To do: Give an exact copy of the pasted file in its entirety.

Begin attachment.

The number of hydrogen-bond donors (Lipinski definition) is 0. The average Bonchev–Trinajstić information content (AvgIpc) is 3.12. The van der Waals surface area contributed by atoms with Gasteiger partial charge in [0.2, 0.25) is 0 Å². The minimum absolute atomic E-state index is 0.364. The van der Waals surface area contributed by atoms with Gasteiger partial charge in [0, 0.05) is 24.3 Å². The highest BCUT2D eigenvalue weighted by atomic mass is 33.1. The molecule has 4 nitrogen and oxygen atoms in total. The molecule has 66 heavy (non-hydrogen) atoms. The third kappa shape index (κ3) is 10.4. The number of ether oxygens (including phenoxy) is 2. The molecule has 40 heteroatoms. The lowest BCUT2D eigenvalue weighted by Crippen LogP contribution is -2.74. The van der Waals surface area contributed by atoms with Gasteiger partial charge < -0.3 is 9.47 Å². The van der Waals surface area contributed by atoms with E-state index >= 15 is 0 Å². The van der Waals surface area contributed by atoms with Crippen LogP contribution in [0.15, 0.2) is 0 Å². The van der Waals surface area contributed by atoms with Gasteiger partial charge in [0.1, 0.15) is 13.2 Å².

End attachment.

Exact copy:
The number of hydrogen-bond donors (Lipinski definition) is 0. The average Bonchev–Trinajstić information content (AvgIpc) is 3.12. The van der Waals surface area contributed by atoms with Gasteiger partial charge in [0.2, 0.25) is 0 Å². The minimum absolute atomic E-state index is 0.364. The van der Waals surface area contributed by atoms with Gasteiger partial charge in [0, 0.05) is 24.3 Å². The highest BCUT2D eigenvalue weighted by atomic mass is 33.1. The molecule has 4 nitrogen and oxygen atoms in total. The molecule has 66 heavy (non-hydrogen) atoms. The third kappa shape index (κ3) is 10.4. The number of ether oxygens (including phenoxy) is 2. The molecule has 40 heteroatoms. The lowest BCUT2D eigenvalue weighted by Crippen LogP contribution is -2.74. The van der Waals surface area contributed by atoms with Gasteiger partial charge < -0.3 is 9.47 Å². The van der Waals surface area contributed by atoms with E-state index >= 15 is 0 Å². The van der Waals surface area contributed by atoms with Crippen LogP contribution in [0.15, 0.2) is 0 Å². The van der Waals surface area contributed by atoms with Gasteiger partial charge in [0.1, 0.15) is 13.2 Å².